Stevia extract is a natural plant extracted sweetener and is both carb and calorie free, and is suitable for use by diabetics.
Stevia is a species of plant that originates from Paraguay. It is also known as sweetleaf and sugar leaf. The Guaraní Indians from Paraguay and Brazil have used it as a sweetener and a medicinal herb for hundreds of years.
European people learned about the existence of the plant already in the 16th century, but it took more than three hundred years until a botanist from Switzerland who emigrated to Paraguay tried to analyse it with scientific methods.
The sweetening components of the stevia plant are located in its leaves. The most important components are “stevioside” (up to 18 percent of the leaves) and “rebaudioside A” (up to 4 percent). After they are extracted and purified, they can reach a sweetness that exceeds the sweetness of sugar by as much as 400 times.
After it had been discovered that stevia is of an outstanding sweetness, but is also free of calories, the consumption of the plant and its extracts increased in many countries worldwide. This process occurred in the last third of the 20th century.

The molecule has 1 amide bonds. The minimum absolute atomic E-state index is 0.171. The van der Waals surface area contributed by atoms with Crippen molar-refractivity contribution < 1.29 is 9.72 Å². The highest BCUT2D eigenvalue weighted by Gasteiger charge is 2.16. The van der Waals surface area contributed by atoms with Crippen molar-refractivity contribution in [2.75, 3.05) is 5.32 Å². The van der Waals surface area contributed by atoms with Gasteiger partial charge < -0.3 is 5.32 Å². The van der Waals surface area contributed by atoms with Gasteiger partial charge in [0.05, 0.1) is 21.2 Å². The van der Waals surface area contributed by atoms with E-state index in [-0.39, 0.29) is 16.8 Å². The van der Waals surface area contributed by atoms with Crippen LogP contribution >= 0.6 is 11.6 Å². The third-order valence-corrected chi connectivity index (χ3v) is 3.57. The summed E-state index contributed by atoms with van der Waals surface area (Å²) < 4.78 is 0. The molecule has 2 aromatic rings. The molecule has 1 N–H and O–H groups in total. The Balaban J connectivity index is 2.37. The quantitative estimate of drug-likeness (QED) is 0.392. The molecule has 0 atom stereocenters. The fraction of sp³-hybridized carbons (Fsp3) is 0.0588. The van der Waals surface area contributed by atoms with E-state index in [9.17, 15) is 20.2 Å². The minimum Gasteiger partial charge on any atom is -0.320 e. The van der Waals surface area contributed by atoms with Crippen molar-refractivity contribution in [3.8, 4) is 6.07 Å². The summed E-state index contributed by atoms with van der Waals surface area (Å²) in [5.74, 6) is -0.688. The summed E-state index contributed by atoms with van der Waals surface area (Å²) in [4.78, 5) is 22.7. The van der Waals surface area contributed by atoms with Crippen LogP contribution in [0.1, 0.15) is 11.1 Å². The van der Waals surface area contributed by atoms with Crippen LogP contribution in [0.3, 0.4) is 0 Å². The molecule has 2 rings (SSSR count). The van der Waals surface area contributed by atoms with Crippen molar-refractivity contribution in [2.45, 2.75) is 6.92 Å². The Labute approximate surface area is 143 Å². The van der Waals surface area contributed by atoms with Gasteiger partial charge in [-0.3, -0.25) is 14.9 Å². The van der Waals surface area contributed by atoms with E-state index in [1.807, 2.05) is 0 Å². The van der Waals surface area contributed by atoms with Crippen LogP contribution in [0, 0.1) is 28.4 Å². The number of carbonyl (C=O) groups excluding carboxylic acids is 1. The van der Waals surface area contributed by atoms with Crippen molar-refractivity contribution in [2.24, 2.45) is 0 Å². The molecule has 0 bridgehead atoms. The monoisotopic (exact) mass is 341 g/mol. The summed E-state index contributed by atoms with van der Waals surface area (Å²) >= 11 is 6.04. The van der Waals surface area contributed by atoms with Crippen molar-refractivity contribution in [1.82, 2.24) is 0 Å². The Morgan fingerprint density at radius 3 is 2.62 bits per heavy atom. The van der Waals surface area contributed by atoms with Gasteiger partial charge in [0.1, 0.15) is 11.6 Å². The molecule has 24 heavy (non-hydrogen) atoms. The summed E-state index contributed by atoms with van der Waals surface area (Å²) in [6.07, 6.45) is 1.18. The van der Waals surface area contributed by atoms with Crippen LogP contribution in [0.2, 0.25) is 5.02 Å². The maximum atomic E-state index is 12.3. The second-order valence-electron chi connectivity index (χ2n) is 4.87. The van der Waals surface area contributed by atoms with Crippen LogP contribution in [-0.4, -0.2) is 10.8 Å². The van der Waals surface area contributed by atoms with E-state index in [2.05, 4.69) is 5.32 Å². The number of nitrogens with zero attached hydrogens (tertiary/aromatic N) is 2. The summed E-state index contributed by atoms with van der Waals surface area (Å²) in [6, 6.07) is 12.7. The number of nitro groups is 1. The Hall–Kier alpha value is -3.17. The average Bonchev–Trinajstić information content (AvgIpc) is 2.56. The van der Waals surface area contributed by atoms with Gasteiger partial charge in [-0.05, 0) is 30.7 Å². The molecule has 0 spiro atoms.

Japan was the cutting-edge country in the international use of stevia. There, the plant has been used for around four decades. The Japanese people use stevia as a component of many cosmetic products, and it is to be found as an ingredient of countless groceries.
The European Commission decided in November 2011 to allow the use of the stevia plant extracts or steviol glycosides in the food sector starting December 2011.
How does the extraction of steviolglycosides work?
The extraction process of steviolglycosides from the leaves of the stevia plant is comprised of two main phases. Phase one includes water extraction of the leaves of the Stevia Rebaudiana Bertoni plant, and a preliminary purification of the extract by employing an ion exchange chromatography. In the second phase, the recrystallisation of the steviolglycosides occurs. To make a long story short: the stevia leaves become dissolved and filtered, then the glycosides become crystallised.